Marked speed camera vans rolled out

By -
A new police speed camera van on State Highway 1. Photo / John Stone
A new police speed camera van on State Highway 1. Photo / John Stone

In a drive to make Northland's roads safer, a speed camera van is no longer incognito but clearly identified as a traffic safety camera.

In the past, nabbing speeding drivers used to be a rather covert affair, with unmarked vans randomly parked on the side of the road.

Now under a major drive to make cameras more visible, white vans have been clearly labelled with police colours - blue and yellow livery down the side and signwriting.

One of seven marked vans nationally has been operating in Northland over the past month as part of a trial. Northland has three speed camera vans - two operating in the Whangarei and Kaipara areas, while another covers the Mid to Far North.

Figures released to the Northern Advocate under the Official Information Act show that 671,043 speed camera tickets were issued nationally in the 12 months to the end of June, including 26,073 in Northland.

Senior Sergeant Steve Dickson said one of Northland's three speed cameras would soon be replaced by a marked van.

The 26,073 speed camera tickets issued in Northland were for fines totalling $2,093,970, out of a national fines total of $49,172,330.

Northland police highway patrol acting manager Sergeant Lance Goulsbro said the marked speed camera vehicles were part of a preventative strategy. "It's about visibility and changing perceptions that speed camera tickets are a revenue gathering exercise."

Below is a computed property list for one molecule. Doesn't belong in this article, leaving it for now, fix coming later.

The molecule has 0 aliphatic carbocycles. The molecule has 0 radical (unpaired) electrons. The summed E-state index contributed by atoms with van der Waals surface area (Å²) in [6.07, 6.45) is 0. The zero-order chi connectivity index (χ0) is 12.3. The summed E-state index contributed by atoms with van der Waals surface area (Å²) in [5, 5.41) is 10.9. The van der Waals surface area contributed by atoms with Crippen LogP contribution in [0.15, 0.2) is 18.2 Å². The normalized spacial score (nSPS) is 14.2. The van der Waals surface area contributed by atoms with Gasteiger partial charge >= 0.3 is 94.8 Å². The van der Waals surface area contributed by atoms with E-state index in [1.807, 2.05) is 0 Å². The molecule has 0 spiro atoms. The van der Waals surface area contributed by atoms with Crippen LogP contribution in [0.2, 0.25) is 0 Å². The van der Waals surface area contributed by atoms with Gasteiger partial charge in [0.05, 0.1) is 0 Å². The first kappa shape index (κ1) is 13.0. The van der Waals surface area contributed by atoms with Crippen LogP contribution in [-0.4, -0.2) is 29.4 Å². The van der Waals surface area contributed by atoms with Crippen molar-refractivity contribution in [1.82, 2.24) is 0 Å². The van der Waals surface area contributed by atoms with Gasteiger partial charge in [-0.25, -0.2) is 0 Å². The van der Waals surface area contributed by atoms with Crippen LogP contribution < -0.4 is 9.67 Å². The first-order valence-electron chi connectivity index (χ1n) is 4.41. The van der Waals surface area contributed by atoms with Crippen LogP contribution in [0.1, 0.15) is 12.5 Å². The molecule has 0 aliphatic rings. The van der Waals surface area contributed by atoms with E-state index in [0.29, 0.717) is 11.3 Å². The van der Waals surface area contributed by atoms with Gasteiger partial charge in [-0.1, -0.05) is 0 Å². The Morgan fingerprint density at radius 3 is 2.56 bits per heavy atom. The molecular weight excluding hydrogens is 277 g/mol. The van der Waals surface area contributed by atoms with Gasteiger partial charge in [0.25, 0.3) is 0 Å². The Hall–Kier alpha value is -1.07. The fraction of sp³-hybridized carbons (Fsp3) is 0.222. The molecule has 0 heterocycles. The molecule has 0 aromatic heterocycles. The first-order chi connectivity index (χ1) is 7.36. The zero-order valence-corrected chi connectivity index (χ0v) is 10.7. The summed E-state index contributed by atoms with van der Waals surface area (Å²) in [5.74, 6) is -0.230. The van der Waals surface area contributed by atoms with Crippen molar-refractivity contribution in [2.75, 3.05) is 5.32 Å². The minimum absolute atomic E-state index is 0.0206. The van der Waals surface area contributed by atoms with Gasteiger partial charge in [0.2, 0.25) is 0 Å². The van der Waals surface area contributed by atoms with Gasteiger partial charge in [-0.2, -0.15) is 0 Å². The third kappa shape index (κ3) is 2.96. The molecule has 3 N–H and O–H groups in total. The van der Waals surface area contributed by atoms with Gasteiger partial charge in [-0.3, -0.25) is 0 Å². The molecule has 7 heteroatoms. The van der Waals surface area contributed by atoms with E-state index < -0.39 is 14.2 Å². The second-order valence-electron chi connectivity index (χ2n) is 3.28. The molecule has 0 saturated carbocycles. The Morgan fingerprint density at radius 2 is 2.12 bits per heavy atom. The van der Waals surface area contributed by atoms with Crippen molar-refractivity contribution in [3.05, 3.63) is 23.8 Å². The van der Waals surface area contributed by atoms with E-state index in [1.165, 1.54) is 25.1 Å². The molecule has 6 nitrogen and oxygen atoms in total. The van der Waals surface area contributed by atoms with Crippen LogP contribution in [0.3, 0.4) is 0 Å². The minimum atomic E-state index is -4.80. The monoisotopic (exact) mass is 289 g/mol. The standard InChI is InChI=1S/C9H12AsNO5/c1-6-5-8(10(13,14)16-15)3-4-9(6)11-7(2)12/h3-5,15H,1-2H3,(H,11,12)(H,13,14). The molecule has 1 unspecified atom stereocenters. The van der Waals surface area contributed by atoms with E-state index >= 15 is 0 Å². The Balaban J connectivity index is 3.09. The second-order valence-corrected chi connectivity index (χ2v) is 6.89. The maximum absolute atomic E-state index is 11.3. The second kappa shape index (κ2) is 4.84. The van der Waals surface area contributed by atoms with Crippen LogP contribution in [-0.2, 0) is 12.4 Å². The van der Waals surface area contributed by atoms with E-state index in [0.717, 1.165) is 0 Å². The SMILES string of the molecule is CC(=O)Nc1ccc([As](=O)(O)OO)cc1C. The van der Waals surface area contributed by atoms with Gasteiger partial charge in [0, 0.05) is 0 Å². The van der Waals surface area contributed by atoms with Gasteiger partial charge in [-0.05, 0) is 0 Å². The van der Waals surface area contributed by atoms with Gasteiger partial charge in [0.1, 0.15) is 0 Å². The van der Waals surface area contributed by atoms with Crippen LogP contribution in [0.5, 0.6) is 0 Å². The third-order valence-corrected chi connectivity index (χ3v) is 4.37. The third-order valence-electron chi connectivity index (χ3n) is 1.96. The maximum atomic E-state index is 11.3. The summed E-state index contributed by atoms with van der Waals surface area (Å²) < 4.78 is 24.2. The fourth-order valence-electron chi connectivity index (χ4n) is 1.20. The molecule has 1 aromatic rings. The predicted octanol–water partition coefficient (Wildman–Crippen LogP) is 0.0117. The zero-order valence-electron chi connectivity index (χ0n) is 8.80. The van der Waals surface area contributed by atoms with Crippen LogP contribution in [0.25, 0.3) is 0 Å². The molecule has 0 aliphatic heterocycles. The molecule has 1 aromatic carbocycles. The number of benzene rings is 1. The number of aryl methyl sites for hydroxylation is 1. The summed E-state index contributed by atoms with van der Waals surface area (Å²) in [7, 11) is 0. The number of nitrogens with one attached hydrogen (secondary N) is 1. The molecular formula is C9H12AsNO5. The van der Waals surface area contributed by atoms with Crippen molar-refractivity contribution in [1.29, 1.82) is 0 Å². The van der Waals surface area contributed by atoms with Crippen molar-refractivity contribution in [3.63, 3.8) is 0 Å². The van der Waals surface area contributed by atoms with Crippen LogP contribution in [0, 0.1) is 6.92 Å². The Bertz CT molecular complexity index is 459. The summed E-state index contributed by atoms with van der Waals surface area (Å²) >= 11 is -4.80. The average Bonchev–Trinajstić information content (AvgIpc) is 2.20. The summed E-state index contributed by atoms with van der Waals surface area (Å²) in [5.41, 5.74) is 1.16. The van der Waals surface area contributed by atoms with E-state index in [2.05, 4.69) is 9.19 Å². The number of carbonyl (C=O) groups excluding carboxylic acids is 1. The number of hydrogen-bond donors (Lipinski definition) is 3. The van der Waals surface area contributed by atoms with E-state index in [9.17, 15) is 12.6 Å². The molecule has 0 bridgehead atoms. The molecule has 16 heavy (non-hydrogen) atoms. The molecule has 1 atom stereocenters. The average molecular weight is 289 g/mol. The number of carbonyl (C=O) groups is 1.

The van could be parked anywhere on the region's roads, Mr Goulsbro said.

Speed cameras were first introduced in New Zealand in 1993 on the basis of their success overseas, which showed that they effectively deterred drivers from speeding.

A police spokesman said a decision was made late last year to trial the marking of a small number of mobile speed camera vans as part of a range of road safety initiatives designed to provide a highly visible deterrent to speeding drivers.

The seven vans were introduced last month in Northland, Waitemata, Central, Eastern and Canterbury police districts as existing vehicles in those districts became due for replacement.

However, they formed only a small proportion of the total fleet.

Police said use of the marked vans would be evaluated before any decision was made about whether to expand the idea.

The evaluation is expected to be completed around the middle of next year.

for more articles from this region, go to

© Copyright 2014, APN New Zealand Limited

Assembled by: (static) on red akl_a2 at 19 Apr 2014 15:27:57 Processing Time: 482ms